New Three Year Programme To Improve Health of Young Offenders Through Football

New Three Year Programme To Improve Health of Young Offenders Through Football

2015 will see the launch of an exciting new three year project for Healthy Stadia working with young offenders and those on the cusp of offending in Liverpool, UK. This project will work with Everton Football Club’s charitable foundation, Everton in the Community, to develop a bespoke healthy lifestyle and motivational programme using the power of sport, in particular football, to educate on key lifestyle risk factors, including: physical activity, healthier diet, the dangers of smoking tobacco, and, risks associated with alcohol.

Entitled ‘Healthy Goals: Better Lives’, the project is one of 64 health and wellbeing initiatives to have been funded through the £3m Healthy Liverpool Community Grant Scheme that has been administered by Liverpool Clinical Commissioning Group for 2014-2017.

Healthy Stadia will develop a healthy lifestyle programme that will be delivered to cohorts of young offenders over a three year cycle who are participants in Everton In The Community’s award winning ‘Safe Hands’ programme. Using a ‘train the trainer’ approach, community sports coaches will be trained to educate young people about lifestyle risk factors, and will also receive specialist training on techniques concerning improving self-esteem, goal setting and motivation. Coaches will be trained by health promotion experts and qualified motivation training experts, and will be equipped with a 10 week training programme, including a toolkit, weekly training modules with practical exercises, handouts for participants and a monitoring framework. The course will be delivered at a number of sports settings within the city, using a classroom for theoretical tuition, and 5-a-side pitches and gym settings to bring healthy lifestyle and motivational messages to life through physical activity and sports coaching.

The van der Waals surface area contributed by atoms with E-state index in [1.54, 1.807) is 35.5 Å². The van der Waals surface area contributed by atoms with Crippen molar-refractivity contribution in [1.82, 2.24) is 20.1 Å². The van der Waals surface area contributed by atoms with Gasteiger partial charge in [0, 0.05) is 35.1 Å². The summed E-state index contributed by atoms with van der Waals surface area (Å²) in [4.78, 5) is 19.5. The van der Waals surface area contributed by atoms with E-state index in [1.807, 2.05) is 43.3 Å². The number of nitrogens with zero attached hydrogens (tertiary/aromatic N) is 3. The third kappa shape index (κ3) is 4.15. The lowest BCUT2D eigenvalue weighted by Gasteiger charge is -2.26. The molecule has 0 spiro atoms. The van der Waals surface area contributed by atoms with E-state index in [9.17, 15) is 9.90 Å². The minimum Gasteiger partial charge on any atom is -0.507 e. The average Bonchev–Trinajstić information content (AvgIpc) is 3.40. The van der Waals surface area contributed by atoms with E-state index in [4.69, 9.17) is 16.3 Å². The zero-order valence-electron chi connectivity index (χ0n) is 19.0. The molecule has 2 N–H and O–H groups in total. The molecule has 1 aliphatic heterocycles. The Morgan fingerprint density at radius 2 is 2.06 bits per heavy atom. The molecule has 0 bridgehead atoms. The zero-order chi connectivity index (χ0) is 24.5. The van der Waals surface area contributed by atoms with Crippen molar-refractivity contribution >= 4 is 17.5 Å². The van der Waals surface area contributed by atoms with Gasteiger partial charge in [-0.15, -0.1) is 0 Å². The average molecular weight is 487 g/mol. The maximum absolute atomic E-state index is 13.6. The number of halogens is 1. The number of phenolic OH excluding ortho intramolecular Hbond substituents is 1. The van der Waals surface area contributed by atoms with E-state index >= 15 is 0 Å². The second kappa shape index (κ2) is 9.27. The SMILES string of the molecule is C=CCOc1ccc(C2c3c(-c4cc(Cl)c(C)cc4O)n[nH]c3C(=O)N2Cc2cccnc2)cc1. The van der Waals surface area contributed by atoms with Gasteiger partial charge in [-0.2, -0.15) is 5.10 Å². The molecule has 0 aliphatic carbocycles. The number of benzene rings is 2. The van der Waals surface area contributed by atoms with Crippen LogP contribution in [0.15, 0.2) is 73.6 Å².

The decision to address this target group through sports inspired education was based upon considerable evidence showing that young offenders have lower levels of health literacy, higher incidence of physical and mental health problems, and higher levels of risky behaviour in relation to substance misuse. In addition to educating young offenders in lifestyle behaviour change techniques, Healthy Stadia will work with the social enterprise ‘Coaching and Community Support’ to develop and deliver four sessions on self-esteem, goal setting and motivation techniques.

For more information on this project, contact: Matthew Philpott,


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